Moscow, Beirut- The fifth round of the Astana talks aimed at ending the Syrian conflict concluded on Wednesday without making any progress, but only approved to transfer all disputed issues to a joint working group.
Russia’s chief negotiator at the Astana talks, Alexander Lavrentiev said: “We have not yet managed directly to establish the de-escalation zones,” which he said exist de facto.
But, he added: “We have finally succeeded in adopting the regulations on the joint working group. Now it has all the powers to tackle the current issues.”
During the meeting, the Syrian regime objected that Turkey participates with the other guarantor countries, Iran and Russia, in monitoring the “de-escalation zones” in Syria, while the opposition rejected Iran’s involvement in supervising those same zones.
Last May, Russia, Turkey, and Iran agreed on a ceasefire deal that calls for the creation of four de-escalation zones; one in the Idlib province, one in Eastern Ghouta, one north the city of Homs and another in southern Syria.
However, those guarantor states were still discussing the delimitation or mechanisms needed to enforce the deal.
A delegation of Syria’s armed opposition said on Wednesday it informed Stuart Jones, the acting assistant US Secretary of State, their “refusal to transfer the ceasefire issue into two detached agreements to separate the southern and northern fronts in Syria, a development that could threaten the unity of opposition factions.”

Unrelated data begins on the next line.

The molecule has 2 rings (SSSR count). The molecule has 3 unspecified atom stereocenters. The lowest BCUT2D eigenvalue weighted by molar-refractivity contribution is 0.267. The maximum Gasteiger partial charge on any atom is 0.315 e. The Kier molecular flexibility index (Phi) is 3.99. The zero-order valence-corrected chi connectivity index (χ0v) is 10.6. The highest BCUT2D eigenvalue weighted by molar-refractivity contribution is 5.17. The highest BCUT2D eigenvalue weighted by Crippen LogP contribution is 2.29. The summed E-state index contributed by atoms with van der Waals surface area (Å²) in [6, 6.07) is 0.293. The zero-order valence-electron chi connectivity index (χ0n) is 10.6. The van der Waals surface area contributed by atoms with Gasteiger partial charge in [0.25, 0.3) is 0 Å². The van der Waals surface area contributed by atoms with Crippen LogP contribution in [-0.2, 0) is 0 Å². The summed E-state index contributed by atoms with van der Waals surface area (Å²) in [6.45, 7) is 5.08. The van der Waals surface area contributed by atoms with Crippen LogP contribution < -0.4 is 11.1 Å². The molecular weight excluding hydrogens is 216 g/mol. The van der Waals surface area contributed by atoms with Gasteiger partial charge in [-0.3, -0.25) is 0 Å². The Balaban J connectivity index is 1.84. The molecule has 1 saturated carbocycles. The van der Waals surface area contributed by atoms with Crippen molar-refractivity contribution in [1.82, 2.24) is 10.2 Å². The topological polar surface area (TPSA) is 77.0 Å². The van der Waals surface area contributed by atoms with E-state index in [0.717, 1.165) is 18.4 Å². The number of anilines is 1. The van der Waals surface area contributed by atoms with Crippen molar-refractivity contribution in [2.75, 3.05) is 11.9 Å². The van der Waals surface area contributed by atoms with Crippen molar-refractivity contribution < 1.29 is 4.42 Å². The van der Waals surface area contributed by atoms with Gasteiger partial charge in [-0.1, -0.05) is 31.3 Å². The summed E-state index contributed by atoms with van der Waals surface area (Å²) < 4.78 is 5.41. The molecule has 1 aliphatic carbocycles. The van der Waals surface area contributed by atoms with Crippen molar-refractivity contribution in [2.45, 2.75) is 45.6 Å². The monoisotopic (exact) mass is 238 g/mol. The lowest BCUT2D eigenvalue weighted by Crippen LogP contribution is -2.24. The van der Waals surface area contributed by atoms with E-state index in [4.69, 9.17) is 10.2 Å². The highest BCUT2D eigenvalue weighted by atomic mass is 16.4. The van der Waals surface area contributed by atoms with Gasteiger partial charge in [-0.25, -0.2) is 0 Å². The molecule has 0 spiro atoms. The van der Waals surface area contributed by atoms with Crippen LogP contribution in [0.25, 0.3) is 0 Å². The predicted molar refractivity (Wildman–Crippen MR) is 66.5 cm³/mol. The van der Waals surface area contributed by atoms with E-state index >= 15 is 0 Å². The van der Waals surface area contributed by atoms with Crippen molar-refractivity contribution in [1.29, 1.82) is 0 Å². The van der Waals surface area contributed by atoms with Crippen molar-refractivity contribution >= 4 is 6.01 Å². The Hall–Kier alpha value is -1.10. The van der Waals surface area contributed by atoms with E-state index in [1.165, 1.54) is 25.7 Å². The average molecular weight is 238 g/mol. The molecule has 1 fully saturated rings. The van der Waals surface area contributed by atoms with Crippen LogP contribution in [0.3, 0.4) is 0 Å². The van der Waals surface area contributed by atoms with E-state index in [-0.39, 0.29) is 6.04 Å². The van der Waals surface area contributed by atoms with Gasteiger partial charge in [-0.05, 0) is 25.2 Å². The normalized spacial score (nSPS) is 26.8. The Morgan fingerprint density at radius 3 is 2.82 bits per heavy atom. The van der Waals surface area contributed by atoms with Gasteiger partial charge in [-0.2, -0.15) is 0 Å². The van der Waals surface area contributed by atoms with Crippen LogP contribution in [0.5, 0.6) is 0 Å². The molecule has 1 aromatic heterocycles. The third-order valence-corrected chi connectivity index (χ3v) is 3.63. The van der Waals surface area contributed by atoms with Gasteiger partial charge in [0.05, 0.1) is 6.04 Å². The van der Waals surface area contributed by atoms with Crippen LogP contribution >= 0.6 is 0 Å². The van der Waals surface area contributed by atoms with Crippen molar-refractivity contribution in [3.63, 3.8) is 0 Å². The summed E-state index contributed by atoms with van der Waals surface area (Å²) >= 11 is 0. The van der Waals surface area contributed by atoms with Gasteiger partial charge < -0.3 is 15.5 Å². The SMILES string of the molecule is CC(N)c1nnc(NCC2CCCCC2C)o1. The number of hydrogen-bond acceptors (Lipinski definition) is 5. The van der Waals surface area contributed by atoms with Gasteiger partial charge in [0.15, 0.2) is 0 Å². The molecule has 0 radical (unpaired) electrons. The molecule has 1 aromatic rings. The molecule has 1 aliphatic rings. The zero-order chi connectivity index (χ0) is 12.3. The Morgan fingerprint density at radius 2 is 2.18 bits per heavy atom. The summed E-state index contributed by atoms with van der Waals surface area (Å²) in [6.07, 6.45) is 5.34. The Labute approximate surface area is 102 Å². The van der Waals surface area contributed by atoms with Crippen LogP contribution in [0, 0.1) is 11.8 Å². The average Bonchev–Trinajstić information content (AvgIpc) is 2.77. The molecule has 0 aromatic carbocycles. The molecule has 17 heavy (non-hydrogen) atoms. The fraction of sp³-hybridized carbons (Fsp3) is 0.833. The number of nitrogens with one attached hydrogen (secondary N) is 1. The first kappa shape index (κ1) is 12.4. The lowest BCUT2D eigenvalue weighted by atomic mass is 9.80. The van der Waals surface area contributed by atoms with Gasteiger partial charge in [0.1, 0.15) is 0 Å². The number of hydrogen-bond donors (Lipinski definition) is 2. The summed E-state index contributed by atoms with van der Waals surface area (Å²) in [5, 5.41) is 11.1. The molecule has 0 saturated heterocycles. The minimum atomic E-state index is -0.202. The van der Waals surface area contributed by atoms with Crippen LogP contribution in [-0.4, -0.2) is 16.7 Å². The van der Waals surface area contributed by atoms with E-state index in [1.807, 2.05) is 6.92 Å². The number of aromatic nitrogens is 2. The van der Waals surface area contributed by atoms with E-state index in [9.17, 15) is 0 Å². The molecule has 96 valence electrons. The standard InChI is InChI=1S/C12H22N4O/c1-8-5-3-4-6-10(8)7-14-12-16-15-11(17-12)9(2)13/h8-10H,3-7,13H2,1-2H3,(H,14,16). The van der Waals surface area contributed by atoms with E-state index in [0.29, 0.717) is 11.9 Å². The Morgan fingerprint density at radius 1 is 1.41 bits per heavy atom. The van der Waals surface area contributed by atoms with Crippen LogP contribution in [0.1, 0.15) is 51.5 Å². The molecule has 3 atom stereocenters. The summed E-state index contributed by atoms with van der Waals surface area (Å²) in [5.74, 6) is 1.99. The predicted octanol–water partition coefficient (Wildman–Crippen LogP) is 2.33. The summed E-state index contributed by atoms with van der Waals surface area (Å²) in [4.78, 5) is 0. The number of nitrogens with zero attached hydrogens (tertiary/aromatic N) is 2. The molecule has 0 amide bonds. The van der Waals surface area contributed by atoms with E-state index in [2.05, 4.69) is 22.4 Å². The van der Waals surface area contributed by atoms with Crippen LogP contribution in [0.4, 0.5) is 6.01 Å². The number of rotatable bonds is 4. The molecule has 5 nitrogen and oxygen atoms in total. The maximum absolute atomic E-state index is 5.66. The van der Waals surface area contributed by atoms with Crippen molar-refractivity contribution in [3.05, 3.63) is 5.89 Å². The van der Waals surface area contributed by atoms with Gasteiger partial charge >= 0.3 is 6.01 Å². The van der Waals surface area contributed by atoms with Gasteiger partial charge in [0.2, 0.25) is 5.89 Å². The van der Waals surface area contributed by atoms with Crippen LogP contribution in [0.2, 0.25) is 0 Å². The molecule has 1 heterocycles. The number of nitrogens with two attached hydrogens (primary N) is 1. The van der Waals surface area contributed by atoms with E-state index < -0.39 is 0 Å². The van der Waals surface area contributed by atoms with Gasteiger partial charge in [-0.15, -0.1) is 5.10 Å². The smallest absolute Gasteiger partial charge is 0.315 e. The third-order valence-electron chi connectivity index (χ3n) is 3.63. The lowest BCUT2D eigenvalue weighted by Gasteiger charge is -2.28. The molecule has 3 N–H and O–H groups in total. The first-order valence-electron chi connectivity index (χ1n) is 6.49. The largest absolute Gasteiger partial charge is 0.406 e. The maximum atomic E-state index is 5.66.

Lately, the three guarantor states had agreed on separating the “southern front” that includes Deraa, Quneitra and the countryside of Sweida from the deal.
For his part, Syrian chief negotiator Bashar al-Ja’afari blamed Wednesday Ankara for the failure of the Astana talks.
“The Turkish delegation objected the adoption of any documents related to the implementation of mechanisms of the agreement on the de-escalation zones,” he said.
However, a source from the Syrian opposition said it was not reasonable to hold Turkey alone responsible for the failure of Astana’s fifth round of talks.
The source confirmed that the armed Syrian opposition rejects Iran playing any role in the deal.
Meanwhile, Ahmed Beri, chief of staff of the Free Syrian Army, accused the US of hampering the negotiations and said Washington has banned the “Southern Front” factions from attending the talks.
At the end of Wednesday’s meeting at the Kazakh capital, the guarantor countries also agreed to hold the next round of the talks during the last week of August, and that Russia, Turkey, and Iran would meet in Tehran on August 1-2 in an effort to settle the outstanding disagreements on the zones.